Strip-club shooting victim still in bad shape; workers say shooter was a regular
One of the two men shot at the Glass Slipper on LaGrange Street a week ago remains hospitalized in critical condition - and needed emergency surgery yesterday - a Boston Police detective said today.
Sgt. Det. Michael Talbot, other police officers and the owner and some workers at the Glass Slipper testified today at a hearing by the Mayor's Office of Consumer Affairs and Licensing on the Aug. 8 shooting, allegedly by Steven Gayle of Jamaica Plain.
Talbot said both Gayle and his two victims - one of whom is now out of the hospital - were regulars at the club and knew each other. A club bouncer said Gayle had been a regular at the club for about two years, and that most recently had been coming in two or three times a week - but that he had always been very quiet and never caused any trouble.
Talbot told licensing chief Patricia Malone that onthe night of the shooting, Gayle arrived around 11:50 p.m. Over the next two hours, he ordered four drinks - three for himself and one for a stripper. The two victims, he said, came in around 1:30 a.m. for a nightcap with other people celebrating their cousin's birthday.
Talbot did not discuss what sparked the shooting. A doorman who was helping to clear the club shortly after 2 a.m., said he heard "what sounded like a cap gun." Then he saw Gayle, followed by another man, whom he said asked Gayle "is that how it is, Steve?" followed by two more pops and then the man dropping.
A bartender on duty that night said the atmosphere in the club that night was "jovial" and that she saw no angry people or any indications of what was to come.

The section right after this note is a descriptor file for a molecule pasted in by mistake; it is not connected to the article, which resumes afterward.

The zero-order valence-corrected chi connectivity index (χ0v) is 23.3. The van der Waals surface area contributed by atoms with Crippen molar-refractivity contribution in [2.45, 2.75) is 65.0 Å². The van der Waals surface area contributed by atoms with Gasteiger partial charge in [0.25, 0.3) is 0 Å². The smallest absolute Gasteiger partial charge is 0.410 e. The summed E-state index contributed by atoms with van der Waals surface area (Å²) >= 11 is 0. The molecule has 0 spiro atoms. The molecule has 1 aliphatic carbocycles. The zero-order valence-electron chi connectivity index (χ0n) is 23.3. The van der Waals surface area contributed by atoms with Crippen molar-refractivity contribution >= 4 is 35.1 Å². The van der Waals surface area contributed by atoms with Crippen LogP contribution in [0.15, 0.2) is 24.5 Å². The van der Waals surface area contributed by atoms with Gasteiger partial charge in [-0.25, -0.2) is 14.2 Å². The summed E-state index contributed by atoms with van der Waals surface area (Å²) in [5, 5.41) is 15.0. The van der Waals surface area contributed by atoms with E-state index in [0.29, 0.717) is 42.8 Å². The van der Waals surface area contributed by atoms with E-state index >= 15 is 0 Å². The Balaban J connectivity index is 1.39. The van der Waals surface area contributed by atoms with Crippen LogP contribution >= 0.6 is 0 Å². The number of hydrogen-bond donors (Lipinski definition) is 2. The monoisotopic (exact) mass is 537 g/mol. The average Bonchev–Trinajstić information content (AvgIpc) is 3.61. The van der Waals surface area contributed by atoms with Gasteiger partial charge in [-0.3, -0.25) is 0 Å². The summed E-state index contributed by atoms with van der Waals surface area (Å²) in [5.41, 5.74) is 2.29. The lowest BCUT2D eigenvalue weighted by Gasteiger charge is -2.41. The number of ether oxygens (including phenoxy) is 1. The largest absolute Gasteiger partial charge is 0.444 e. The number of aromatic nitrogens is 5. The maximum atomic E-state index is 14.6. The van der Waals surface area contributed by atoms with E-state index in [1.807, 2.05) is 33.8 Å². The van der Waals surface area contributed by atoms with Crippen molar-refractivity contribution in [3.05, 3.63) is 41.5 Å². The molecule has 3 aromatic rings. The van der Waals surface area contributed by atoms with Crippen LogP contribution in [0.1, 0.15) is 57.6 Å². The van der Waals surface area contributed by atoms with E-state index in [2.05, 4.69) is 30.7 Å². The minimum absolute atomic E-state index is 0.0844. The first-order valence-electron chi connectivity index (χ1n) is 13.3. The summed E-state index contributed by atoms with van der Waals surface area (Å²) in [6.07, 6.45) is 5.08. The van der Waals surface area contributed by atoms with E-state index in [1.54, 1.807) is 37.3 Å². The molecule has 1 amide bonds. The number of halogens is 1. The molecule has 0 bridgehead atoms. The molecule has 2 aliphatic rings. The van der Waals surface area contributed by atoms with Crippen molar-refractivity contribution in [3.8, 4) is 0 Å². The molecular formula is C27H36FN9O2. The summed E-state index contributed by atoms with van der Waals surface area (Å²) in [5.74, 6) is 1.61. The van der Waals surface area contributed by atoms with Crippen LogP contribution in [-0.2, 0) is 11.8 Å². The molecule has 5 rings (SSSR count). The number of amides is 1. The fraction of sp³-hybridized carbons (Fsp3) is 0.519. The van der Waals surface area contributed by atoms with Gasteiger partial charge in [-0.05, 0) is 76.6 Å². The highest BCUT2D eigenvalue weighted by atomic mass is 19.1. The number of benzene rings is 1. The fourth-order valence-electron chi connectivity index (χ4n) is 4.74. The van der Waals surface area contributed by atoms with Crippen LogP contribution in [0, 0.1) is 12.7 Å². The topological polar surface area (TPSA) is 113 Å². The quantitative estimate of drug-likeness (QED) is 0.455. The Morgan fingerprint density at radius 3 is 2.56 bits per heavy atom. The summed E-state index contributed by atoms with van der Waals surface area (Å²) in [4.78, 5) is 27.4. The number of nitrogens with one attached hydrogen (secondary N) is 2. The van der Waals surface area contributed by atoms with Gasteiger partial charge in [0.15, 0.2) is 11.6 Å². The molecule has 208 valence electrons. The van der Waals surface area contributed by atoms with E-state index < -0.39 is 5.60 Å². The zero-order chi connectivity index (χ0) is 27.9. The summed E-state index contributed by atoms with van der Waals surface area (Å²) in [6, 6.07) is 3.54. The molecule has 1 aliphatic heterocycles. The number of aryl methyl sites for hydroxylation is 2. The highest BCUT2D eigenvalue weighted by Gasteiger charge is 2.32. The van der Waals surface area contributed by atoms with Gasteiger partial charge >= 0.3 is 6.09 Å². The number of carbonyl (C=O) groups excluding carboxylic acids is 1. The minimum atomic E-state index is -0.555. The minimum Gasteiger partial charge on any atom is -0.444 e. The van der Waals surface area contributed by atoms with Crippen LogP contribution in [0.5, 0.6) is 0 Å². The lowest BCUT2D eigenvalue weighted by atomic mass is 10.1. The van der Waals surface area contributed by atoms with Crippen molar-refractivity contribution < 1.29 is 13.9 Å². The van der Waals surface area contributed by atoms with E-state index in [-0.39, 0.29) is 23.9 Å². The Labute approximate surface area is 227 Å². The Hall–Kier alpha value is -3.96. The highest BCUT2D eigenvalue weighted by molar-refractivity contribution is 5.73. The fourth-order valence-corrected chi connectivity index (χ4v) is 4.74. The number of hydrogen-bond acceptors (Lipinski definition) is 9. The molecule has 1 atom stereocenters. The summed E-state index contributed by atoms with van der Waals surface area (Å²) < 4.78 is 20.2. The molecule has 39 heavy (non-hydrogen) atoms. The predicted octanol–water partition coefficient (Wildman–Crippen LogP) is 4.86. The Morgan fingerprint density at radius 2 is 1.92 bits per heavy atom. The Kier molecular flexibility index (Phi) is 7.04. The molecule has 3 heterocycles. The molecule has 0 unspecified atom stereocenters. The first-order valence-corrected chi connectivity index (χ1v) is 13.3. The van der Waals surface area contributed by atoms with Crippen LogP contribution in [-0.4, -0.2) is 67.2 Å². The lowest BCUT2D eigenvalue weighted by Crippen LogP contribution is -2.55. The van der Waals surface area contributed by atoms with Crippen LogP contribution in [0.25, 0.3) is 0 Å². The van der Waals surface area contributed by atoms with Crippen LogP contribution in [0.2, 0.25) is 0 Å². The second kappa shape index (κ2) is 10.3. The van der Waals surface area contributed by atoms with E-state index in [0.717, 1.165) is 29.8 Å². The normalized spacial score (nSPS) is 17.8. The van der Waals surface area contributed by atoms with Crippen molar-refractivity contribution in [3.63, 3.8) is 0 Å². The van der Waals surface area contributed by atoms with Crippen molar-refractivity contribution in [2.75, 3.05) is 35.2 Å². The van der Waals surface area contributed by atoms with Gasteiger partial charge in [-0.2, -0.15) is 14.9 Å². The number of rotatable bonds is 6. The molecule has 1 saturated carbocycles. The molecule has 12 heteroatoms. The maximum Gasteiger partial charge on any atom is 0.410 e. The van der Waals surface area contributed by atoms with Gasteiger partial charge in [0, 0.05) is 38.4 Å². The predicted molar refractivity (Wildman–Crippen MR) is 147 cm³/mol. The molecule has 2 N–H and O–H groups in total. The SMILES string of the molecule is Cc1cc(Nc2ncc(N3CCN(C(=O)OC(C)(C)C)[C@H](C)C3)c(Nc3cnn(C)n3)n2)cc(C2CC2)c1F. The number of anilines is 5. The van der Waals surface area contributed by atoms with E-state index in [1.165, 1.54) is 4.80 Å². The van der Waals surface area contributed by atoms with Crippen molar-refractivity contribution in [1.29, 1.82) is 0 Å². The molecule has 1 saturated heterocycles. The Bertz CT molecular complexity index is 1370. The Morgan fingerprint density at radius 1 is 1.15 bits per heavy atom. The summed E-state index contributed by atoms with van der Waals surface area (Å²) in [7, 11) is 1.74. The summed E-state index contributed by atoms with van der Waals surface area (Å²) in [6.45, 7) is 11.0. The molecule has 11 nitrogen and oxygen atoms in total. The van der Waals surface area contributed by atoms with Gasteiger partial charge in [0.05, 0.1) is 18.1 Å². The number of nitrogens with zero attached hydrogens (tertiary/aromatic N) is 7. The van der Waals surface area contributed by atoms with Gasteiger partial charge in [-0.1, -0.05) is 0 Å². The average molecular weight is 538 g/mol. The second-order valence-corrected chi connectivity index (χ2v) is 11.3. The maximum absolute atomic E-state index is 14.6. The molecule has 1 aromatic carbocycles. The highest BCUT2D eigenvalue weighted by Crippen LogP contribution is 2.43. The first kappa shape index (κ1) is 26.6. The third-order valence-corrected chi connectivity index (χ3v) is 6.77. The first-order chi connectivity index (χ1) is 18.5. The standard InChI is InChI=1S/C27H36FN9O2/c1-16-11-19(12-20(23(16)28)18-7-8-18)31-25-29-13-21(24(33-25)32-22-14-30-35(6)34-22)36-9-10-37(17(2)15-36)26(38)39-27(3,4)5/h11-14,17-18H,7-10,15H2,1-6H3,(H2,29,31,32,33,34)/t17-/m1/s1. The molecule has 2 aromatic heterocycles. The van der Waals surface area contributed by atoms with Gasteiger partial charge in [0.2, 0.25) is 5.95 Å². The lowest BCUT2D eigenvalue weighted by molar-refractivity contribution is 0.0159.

"Out of nowhere, I heard 'pop' and thought 'firecracker.' " Then, she said, she realized what was happening, dropped to the ground, grabbed her phone and made her way to the basement, where she called 911.
Talbot said bar workers "did an admirable job" dealing with the sudden violence and helping the two wounded men. The doorman, Talbot said, did nothing to try to stop Gayle - which might have led to more violence - but instead followed him outside and yelled to a detail cop, Officer Mark Bordley, at Centerfolds next door that Gayle had a gun. Bordley - joined by an off-duty officer who happened to be in the area - began following Gayle, who was "walking very fast," rather than running They stopped him at Stuart and Washington streets and after what Bordley said was "a very tense second or two," convinced Gayle to lay his gun down on the ground.
Glass Slipper owner Nicholas Romano said he's never had a problem like this before in the 27 years his club has been open. He said he immediately ordered a metal-detecting wand to be used on all incoming patrons and that he's now banned hats, doo-rags, sunglasses, tank tops and back packs - Gayle was allegedly caught with a backpack with additional bullets in it.
Although Malone also praised club workers for their actions that night, she said she was disturbed to learn Romano has a policy to lock the front door around 1:50 a.m. to keep outside troublemakers from getting in. Both she and A-1 Sgt. Adam Mazzola said that could have been a major problem if the shooter had kept on shooting up the club and there were nobody at the front door to let police in. Romano agreed to stop that, even if that means putting on an extra doorman or two to keep outsiders out.